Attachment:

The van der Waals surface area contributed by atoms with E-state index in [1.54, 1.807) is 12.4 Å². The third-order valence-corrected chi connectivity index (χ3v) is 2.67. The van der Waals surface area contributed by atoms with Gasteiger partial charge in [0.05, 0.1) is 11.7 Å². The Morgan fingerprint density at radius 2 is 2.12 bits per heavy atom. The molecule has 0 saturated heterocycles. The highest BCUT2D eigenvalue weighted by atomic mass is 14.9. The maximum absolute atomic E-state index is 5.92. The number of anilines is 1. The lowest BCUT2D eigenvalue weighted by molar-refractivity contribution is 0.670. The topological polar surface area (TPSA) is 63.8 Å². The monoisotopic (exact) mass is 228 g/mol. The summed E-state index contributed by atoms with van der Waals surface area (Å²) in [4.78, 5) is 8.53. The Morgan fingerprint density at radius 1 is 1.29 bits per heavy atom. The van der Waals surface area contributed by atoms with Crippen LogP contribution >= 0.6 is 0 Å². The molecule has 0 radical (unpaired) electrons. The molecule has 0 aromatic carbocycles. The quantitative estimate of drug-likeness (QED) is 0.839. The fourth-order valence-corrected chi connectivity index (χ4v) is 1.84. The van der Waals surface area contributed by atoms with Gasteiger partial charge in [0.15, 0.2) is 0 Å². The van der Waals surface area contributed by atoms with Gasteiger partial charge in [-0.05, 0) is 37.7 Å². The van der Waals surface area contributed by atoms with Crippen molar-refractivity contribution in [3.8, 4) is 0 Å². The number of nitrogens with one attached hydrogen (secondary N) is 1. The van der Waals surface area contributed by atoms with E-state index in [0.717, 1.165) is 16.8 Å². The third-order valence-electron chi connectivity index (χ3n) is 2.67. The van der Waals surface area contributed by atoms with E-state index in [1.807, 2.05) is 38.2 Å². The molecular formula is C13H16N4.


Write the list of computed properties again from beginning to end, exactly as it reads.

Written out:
The van der Waals surface area contributed by atoms with E-state index in [1.54, 1.807) is 12.4 Å². The third-order valence-corrected chi connectivity index (χ3v) is 2.67. The van der Waals surface area contributed by atoms with Gasteiger partial charge in [0.05, 0.1) is 11.7 Å². The Morgan fingerprint density at radius 2 is 2.12 bits per heavy atom. The molecule has 0 saturated heterocycles. The highest BCUT2D eigenvalue weighted by atomic mass is 14.9. The maximum absolute atomic E-state index is 5.92. The number of anilines is 1. The lowest BCUT2D eigenvalue weighted by molar-refractivity contribution is 0.670. The topological polar surface area (TPSA) is 63.8 Å². The monoisotopic (exact) mass is 228 g/mol. The summed E-state index contributed by atoms with van der Waals surface area (Å²) in [4.78, 5) is 8.53. The Morgan fingerprint density at radius 1 is 1.29 bits per heavy atom. The van der Waals surface area contributed by atoms with Crippen LogP contribution >= 0.6 is 0 Å². The molecule has 0 radical (unpaired) electrons. The molecule has 0 aromatic carbocycles. The quantitative estimate of drug-likeness (QED) is 0.839. The fourth-order valence-corrected chi connectivity index (χ4v) is 1.84. The van der Waals surface area contributed by atoms with Gasteiger partial charge in [0.15, 0.2) is 0 Å². The van der Waals surface area contributed by atoms with Gasteiger partial charge in [-0.05, 0) is 37.7 Å². The van der Waals surface area contributed by atoms with Crippen molar-refractivity contribution in [3.8, 4) is 0 Å². The number of nitrogens with one attached hydrogen (secondary N) is 1. The van der Waals surface area contributed by atoms with E-state index in [0.717, 1.165) is 16.8 Å². The third-order valence-electron chi connectivity index (χ3n) is 2.67. The van der Waals surface area contributed by atoms with E-state index in [1.807, 2.05) is 38.2 Å². The molecular formula is C13H16N4.